29 Mar Building on Diversity Through Inclusivity
Diversity is the buzzword for this year, and its identity as a buzzword unfortunately makes its implementation somewhat shallow in particular workplaces.
Why should leaders champion inclusivity? Nobody is perfect, and through working together, everyone’s cumulative difference in experiences, backgrounds, views, and values, can complete and elevate solutions beyond what one person can achieve, even if they are the leader
While it’s always a good idea to have the faces in your company represent a wide range of backgrounds, it isn’t enough to simply hire a diverse range of people in order to check off ‘Diversity’ on your company’s mission statement bucket list. Certain companies, despite their on paper commitment to representing as many people from different backgrounds within their team, still have minority groups be underrepresentation, underpromoted, and not given the avenue to show off their skills and be able to thrive and develop as they would like to.
This is where inclusion comes in. While striving for a diverse workforce is a worthy goal, it is important to make sure that the underrepresented in your workforce are able to flourish in their role the way the visible majority is able to. By ‘the underrepresented’, we mean religious minorities, ethnic minorities, and differently abled workers, and to be inclusive means to make reforms within your organization and its culture, so that the behaviors displayed, systems implemented, and the symbols representing the company are inclusive, so your company not only has a variety of backgrounds represented, but also creates a path for all these people to have an equal opportunity to develop their careers.
While it seems almost intuitive to make sure that all your employees are receiving the same opportunities to learn, develop their skills, and excel in the workplace, the implementation of such a system doesn’t come to a workplace as naturally as just hiring a diverse group of people. An initiative led by top management and leadership is important in order to become symbols for inclusion within the organization.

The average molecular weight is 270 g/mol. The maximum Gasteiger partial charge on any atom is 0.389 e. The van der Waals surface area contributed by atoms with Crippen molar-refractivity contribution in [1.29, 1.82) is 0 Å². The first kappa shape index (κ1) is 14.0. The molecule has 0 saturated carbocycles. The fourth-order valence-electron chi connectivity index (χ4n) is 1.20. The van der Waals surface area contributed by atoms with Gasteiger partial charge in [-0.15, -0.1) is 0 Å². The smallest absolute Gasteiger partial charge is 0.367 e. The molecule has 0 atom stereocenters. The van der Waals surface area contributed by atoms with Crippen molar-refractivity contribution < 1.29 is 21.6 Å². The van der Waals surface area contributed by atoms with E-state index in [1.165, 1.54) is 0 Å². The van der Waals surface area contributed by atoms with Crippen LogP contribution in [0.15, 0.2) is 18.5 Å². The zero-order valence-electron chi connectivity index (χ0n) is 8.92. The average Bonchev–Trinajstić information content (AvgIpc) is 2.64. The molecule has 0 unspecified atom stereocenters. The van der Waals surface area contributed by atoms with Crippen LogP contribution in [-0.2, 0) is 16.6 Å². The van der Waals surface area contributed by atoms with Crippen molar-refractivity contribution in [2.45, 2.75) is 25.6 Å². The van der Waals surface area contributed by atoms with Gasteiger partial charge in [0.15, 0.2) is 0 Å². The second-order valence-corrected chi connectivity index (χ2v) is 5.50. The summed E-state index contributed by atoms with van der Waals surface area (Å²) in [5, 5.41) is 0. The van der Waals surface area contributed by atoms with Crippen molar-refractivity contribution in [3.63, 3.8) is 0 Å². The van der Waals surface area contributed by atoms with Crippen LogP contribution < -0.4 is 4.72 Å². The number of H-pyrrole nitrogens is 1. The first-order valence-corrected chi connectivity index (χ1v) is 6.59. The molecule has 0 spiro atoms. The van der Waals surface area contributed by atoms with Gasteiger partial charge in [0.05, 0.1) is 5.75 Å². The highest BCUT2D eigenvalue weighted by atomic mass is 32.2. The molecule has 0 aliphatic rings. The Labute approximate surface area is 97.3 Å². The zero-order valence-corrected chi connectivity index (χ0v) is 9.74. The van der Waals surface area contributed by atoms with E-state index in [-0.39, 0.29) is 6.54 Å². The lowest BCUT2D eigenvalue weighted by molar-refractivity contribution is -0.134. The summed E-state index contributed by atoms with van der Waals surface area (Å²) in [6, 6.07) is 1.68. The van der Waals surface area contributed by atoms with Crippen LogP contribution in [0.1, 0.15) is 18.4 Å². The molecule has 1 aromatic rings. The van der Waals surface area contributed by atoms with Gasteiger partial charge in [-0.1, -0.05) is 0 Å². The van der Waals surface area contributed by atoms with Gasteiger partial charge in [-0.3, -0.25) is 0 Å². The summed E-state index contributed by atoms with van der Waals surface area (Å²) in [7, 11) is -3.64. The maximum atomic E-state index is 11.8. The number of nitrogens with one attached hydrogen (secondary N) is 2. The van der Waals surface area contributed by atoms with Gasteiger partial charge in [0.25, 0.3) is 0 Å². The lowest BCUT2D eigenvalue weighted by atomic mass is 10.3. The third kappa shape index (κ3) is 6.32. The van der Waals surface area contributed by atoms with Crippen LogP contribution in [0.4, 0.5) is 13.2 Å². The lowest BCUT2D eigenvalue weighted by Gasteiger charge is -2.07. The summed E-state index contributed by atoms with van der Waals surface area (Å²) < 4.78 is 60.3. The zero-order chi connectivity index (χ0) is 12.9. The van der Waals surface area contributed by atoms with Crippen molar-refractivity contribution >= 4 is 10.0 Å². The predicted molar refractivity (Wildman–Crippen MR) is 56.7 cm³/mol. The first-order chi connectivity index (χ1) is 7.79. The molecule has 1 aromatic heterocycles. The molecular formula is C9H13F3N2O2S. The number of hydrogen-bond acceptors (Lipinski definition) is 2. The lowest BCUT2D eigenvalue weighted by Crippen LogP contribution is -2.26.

For example, as much as we believe ourselves to be open and fair minded in our judgement of people, our experiences & cultural environment can instill unconscious biases, which, within a workplace, can damage the inclusive culture your organization has set out to achieve. To remove these unconscious biases, it is important to train your workers to recognize such biases in order to make your workplace more inclusive. To remove these unconscious biases, it is important to train your workers to recognize such biases, which include similarity, gender, and confirmation biases, to make sure that these biases are eliminated on all levels, especially at the hiring process, including making the language of your job posting as neutral as possible, and standardizing interview questions.
In addition to making sure that your people work on undoing their unconscious biases, an important next step is to make sure that every voice is heard and that every worker has the opportunity to contribute. Behaviors displayed by such a culture include linking people to projects where their lived experience and unique background are part of their role, framing meetings as conversations in order to encourage dialogue and foster more out-of-the-box solutions, within meetings, encouraging team leaders to seek out those whose voices aren’t often heard, and to encourage them to speak out in ways that don’t put them on the spot.
Lastly, why should leaders of organizations pay attention to their diversity and inclusivity initiatives? In a globalized world, organizations must push themselves to embody inclusive values, in order to meet the demands of a globalized work landscape that increasingly requires a mindset shaped by a diverse and inclusive environment. Within an organization that champions inclusivity, workers will develop the cultural awareness, intelligence, and experience of working with a diverse team from which they can pull effective solutions.
Innovative organizations that consistently stay ahead of the pack are led by equally innovative leaders. Innovative leaders are always open minded and open to possibilities for innovation from anywhere, and know that great ideas can come from just about anyone.